Why the Net Neutrality Vote Matters

Why the Net Neutrality Vote Matters

Is Dec. 14, 2017, the day that the hard-fought net neutrality protections die in the U.S.?

First, I suppose it’s useful to review exactly what net neutrality is, and what losing its protections could mean.

On Dec. 14, the FCC will vote on whether to undo the classification of the internet as a utility and remove the FCC from the picture entirely.

A couple of years ago, the FCC reclassified the internet as a utility, which gave the FCC the ability to regulate Internet Service Providers (ISPs) under Title II as Common Carriers. This ensured that the ISPs were required to treat all legal content that was sent through their internet service as equal. It’s like any utility: You pay for a service, and the company you pay provides it. They can’t intentionally make some services (or their own services) better than others based on being paid extra to treat that service in some preferential way. They are paid by you to “deliver” the service, and must treat all services (as long as the service is legal) the same.

The need for this reclassification was straightforward; ISPs had started charging for “fast lanes” on the internet and giving preferential treatment to their own content and certain other content providers. The new rules prevented that.

On Dec. 14, the FCC will vote on whether to undo the classification of the internet as a utility and remove the FCC from the picture entirely. This would move governance to the FTC, whose oversight is significantly different than that of the FCC. The FCC provisions are proactive governance (as in the rules prevent the ISPs from participating in these restrictive and anticompetitive practices); under the FTC, the governance is more reactive if a complaint is filed against an ISP (after the restrictive practices are already in place).

The FCC, under President Trump’s appointee Ajit Pai, is seemingly on a mission to undo the current net neutrality protections put in place by the previous administration’s FCC chairman, Tom Wheeler. The commission is always stacked toward the party in power 3–2, so any vote the chairman pushes is likely to go in the chairman’s direction.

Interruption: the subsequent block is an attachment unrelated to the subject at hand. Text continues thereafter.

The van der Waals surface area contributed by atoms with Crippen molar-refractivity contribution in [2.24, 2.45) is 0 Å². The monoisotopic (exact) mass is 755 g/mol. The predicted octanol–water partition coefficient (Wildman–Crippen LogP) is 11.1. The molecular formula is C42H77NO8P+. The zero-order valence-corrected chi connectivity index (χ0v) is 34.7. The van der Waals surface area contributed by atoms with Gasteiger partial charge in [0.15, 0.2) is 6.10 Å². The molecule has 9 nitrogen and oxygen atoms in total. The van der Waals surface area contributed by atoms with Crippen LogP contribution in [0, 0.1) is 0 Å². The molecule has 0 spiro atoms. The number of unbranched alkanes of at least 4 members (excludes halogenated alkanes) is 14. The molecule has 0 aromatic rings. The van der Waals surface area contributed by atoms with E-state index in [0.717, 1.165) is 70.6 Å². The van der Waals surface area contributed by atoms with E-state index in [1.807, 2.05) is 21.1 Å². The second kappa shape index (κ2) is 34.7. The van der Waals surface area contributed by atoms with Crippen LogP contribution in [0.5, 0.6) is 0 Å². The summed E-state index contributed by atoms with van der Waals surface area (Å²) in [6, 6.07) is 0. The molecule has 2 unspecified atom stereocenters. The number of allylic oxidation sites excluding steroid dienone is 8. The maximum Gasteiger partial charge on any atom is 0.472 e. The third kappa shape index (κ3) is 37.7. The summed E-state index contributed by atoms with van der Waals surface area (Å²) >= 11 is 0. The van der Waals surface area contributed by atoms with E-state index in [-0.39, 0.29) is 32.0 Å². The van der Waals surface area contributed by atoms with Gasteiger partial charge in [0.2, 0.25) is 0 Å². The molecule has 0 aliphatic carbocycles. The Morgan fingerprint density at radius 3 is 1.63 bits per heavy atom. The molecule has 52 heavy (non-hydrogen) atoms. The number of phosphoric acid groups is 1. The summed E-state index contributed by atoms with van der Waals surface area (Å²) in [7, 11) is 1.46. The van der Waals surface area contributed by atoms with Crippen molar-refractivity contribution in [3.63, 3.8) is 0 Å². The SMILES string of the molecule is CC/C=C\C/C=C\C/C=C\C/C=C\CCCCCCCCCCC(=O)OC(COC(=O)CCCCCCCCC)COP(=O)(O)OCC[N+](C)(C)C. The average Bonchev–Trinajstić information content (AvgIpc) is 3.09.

There are several interesting issues to the current situation, including:

  • The FCC is required and did collect comments on the proposal to remove the current net neutrality protections. Comments came in and ended up at a staggering 22 million or so. The problem, however, is that factions on both sides of the argument have claimed that most of those comments were posted by bots. When asked to investigate, the claims the FCC has refused. The comment controversy is actually even more complex that this simple explanation, but suffice it to say that there are enough questions that the comments meant to guide the FCC’s decision are not trustworthy, that they need to be vetted.
  • Twenty-eight U.S. senators cosigned a letter FCC requesting that the vote be postponed until the comment controversy is answered. The FCC is continuing with the vote as scheduled.
  • New York Attorney General Eric Schneiderman sent an open letter to the FCC stating that over a six-month period, the FCC had refused to answer repeated requests from his office for information to support his investigation into the comment controversy. The legal basis of Schneiderman’s investigation is related to the misuse of New York residents’ identities in the bot-posted comments, and without FCC assistance the investigation was stalled.
  • Turning over regulation to the FTC is also problematic for reasons beyond the methods that would be employed. The FTC is empowered to pursue companies that are believed to be acting in restraint of free trade, but there is a clear prohibition for common carriers. The FCC classified ISPs as common carriers, but of course the FCC reversal of that classification should make the ISPs fall under the FTC. However, there is currently a little-tracked court case, FTC v. AT&T, in the 9th Circuit Court of Appeals that made a small change in the way that FTC rule is applied. In the past, the common carrier status only applied to the parts of a business that fell under the common carrier classification directly. The original court ruling extended that definition to include all of the company whether they were a common carrier, or were the “parent” of the common carrier. In other words, the FCC is about to remove the common carrier classification to ISPs and turn over supervision to the FTC, but because of this ruling (and assuming the appeals court upholds the original ruling) the FTC is prevented from overseeing those very same companies because they are now classified as common carriers … kind of makes your head hurt, right?

There are several outcomes from tomorrow’s decision, and since it’s likely that the vote will overturn the classification, many are not good. The ISPs will effectively be left to regulate themselves, something that has not gone well for businesses or the public in the past. There will be plenty of lawsuits attempting to put the protections back in place, so this is not over. There also is a call for Congress to step in and pass legislation to put the regulations back in place, but with a Republican-controlled House and Senate, it’s not likely to pass anytime soon. Look for the return of “fast lanes” (and of course “slow lanes”) which will cost many companies, but will also ultimately cost consumers and restrict the free flow of information across the internet.